This distinction between memorizing knowledge and developing and refining a skill is crucial for several reasons. First, you have to practice these skills in and outside of class in order to improve. The students who perform best on exams have put themselves through quite a few sets of them in preparation. (It is kind of like the difference between preparing for a 5K race by reading about running or by logging a lot of miles.) Second, some 1Ls have already practiced these skills while others have learned different styles of writing (like journalistic writing) that will have to be unlearned in order to succeed at legal analysis. Finally, because you are learning a skill, you will have to be prepared to make a lot of mistakes and cope with a fair amount of uncertainty with how well you are acquiring the skills, which brings us to point three:
3. Learn to Succeed and Fail or Fail to Learn Successfully
A lot of famously successful people have talked about the importance of accepting failure as an inevitable part of the path to success. Thomas Edison was fond of saying, “I failed my way to success,” while Thomas Watson, the founder of IBM said, “if you want to double your success rate, double your failure rate.” If you want a really eloquent take on the importance of learning to fail, check out J.K. Rowling’s 2008 Harvard commencement speech here.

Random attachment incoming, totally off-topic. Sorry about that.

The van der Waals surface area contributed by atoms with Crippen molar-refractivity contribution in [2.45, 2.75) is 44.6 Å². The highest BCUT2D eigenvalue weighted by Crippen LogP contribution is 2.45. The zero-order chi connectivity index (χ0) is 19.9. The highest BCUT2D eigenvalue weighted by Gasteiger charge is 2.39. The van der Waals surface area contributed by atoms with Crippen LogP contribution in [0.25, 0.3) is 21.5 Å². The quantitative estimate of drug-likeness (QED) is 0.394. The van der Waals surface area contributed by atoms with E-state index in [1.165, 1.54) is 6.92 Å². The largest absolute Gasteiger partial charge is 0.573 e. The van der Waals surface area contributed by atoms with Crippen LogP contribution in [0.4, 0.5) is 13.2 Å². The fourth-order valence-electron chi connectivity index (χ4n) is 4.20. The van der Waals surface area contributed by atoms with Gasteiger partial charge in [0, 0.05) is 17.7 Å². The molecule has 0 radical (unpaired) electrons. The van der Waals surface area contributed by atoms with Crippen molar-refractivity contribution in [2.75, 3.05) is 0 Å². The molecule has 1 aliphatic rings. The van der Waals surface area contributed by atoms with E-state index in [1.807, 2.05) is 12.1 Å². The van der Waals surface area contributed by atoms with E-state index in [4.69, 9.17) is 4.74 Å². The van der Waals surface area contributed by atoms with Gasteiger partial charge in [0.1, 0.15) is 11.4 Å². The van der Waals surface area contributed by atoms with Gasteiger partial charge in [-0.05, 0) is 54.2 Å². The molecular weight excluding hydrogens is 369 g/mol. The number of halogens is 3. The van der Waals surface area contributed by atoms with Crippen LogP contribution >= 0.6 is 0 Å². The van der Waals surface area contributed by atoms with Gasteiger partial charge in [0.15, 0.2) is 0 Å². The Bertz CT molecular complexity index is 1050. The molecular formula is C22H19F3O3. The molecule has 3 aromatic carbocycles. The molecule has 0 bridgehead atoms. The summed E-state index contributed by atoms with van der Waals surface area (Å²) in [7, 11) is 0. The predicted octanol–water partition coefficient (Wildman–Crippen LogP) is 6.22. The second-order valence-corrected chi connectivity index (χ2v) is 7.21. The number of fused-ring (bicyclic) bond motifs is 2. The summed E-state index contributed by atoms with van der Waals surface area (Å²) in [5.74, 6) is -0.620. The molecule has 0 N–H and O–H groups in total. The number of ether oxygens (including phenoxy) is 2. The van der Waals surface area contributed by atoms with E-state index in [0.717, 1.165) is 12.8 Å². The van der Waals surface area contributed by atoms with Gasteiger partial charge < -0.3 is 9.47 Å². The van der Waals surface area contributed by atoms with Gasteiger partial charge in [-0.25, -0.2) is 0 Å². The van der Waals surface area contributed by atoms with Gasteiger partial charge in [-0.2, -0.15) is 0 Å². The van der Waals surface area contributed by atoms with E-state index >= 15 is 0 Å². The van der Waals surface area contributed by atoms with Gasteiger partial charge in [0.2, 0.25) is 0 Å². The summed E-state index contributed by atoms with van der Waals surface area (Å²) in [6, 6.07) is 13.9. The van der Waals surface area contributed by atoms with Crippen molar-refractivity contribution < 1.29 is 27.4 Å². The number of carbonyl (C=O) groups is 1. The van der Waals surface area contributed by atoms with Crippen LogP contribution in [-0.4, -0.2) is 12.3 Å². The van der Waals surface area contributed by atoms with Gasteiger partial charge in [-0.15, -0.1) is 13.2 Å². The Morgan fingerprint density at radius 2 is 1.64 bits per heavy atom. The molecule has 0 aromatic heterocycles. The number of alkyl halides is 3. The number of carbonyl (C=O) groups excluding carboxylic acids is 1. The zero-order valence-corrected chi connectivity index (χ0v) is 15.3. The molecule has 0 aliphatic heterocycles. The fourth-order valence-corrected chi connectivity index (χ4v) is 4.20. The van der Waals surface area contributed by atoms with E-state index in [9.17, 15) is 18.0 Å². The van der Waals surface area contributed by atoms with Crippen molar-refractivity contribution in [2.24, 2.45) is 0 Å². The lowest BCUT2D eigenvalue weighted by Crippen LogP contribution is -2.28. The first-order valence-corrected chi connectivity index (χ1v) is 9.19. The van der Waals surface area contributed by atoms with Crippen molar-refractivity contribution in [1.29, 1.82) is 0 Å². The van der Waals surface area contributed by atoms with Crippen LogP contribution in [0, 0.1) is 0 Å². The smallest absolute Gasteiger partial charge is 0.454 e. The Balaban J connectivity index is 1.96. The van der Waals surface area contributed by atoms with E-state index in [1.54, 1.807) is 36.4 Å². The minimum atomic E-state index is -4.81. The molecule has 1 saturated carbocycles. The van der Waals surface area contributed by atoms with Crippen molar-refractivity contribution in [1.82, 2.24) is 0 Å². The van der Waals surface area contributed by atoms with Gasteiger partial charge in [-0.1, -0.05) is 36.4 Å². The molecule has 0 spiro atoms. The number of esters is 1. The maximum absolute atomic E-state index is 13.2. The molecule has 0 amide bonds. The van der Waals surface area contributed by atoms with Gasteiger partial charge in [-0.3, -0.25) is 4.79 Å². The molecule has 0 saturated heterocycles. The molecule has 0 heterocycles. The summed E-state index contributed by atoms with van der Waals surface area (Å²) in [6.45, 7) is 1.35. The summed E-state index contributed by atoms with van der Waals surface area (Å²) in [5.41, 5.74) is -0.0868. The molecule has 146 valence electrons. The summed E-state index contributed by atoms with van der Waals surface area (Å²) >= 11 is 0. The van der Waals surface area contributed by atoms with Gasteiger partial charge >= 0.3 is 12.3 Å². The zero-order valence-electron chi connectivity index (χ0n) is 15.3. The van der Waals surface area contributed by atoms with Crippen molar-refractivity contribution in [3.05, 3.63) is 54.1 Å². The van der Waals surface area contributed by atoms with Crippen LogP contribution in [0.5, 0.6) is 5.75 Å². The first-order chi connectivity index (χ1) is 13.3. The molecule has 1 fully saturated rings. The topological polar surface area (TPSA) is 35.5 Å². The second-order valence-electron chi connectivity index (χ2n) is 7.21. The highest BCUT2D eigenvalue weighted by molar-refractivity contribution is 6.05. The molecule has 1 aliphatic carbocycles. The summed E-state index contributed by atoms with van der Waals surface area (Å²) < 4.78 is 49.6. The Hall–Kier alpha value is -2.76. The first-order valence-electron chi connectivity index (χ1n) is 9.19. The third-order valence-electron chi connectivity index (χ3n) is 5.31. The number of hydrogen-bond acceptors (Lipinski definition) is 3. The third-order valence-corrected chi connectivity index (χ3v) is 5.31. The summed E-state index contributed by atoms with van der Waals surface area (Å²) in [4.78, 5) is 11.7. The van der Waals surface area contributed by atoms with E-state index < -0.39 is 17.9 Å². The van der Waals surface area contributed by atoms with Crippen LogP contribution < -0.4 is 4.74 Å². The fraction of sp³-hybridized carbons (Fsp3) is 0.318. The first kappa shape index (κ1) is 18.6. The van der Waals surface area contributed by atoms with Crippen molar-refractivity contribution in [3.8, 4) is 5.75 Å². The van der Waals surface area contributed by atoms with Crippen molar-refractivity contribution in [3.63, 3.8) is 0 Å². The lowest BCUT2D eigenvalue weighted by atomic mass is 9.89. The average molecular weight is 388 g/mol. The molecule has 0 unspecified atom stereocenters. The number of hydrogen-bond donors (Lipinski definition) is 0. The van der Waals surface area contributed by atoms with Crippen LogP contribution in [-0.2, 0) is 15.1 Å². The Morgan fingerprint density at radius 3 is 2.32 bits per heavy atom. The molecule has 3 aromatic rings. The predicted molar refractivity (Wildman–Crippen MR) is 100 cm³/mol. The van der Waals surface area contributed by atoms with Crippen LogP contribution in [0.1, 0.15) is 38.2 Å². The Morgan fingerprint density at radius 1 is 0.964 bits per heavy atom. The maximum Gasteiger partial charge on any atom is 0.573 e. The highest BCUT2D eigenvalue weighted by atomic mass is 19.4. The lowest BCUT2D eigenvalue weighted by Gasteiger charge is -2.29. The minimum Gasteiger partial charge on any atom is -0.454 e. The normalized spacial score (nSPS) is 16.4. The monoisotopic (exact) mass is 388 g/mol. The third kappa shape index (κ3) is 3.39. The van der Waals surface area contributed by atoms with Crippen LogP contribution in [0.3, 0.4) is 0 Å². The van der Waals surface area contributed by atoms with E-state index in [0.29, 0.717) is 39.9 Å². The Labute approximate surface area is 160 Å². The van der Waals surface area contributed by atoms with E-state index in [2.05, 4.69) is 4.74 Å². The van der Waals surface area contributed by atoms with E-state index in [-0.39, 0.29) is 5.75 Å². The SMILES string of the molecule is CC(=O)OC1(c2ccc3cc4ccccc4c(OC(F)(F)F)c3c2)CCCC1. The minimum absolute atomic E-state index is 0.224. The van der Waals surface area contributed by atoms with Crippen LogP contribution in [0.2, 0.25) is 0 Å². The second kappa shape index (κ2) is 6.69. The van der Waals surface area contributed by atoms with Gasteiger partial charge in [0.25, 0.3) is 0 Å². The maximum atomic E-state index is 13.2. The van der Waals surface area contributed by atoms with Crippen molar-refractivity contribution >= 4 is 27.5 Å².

Learning to fail is even more important to succeeding in law school. Failure is a part of learning any skill, so you have to accept that you are going to hit the ball into the net many times, and sometimes you will even hit the ball out of the court and into the neighboring swimming pool. If you let failure bother you, you will have a miserable existence in law school — everyone makes mistakes, and should do so! Indeed, the Socratic method of teaching, which is commonly used in many law school classes, depends upon imperfect answers for its success. If every student were able to give a perfect answer in class, then it would be a lecture in dialog format. The reason the Socratic method is useful is that it allows the professor to work with a student to get from an imperfect answer to a better answer in a logical way that allows the student to practice the analytical technique that will be tested on the final exam. Making mistakes helps you acquire the skills necessary to succeed in law school as long as you remember point four.
4. You Have to Believe In Your Ability to Improve